It could in a round-about way. You will not get more current out of a generator with a higher capacity than what the truck's electrical system needs. If those needs are 50 amps, either unit will only develop 50 amps. Where you can run into problems is at some point someone is going to want to test the system by doing a load-test. Part of that test uses a machine to draw system voltage down and cause the voltage regulator to run the generator wide open. If it is working properly, they will find close to the maximum rating. That will overload the fuse and wiring in the system. For many years fuse link wires were used and their diameter was chosen according to the generator's capacity. Today most vehicles use a bolted-in fuse that will blow. Those are easier to replace than a fuse link. Even if you install a fuse with a higher current rating, that leaves you with under-size wire and the chance of overheating it. Ford owners are already too familiar with garage and vehicle fires. No need to temp the fates by installing a generator with a capacity to overload the wires.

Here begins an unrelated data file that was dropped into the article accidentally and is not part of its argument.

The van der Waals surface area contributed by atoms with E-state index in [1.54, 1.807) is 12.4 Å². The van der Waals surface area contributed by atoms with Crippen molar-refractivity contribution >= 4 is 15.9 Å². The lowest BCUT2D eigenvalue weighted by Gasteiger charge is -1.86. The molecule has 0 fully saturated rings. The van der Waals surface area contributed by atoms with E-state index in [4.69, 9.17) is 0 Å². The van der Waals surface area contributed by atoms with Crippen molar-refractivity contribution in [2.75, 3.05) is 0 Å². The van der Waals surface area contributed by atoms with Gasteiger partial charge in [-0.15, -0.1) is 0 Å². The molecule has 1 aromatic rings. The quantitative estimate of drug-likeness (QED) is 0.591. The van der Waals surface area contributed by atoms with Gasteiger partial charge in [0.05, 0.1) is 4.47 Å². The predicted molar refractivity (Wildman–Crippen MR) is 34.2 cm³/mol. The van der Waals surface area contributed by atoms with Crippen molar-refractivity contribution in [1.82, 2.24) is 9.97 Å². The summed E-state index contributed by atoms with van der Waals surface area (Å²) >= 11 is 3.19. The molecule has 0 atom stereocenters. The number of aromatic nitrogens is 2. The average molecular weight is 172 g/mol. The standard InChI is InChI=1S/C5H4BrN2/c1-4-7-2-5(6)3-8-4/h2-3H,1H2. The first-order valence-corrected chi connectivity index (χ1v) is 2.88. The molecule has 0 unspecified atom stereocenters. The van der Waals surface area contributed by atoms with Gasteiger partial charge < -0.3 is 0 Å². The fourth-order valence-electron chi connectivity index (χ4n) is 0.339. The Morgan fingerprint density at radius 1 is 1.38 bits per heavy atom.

Tuesday, January 22nd, 2013 AT 2:28 PM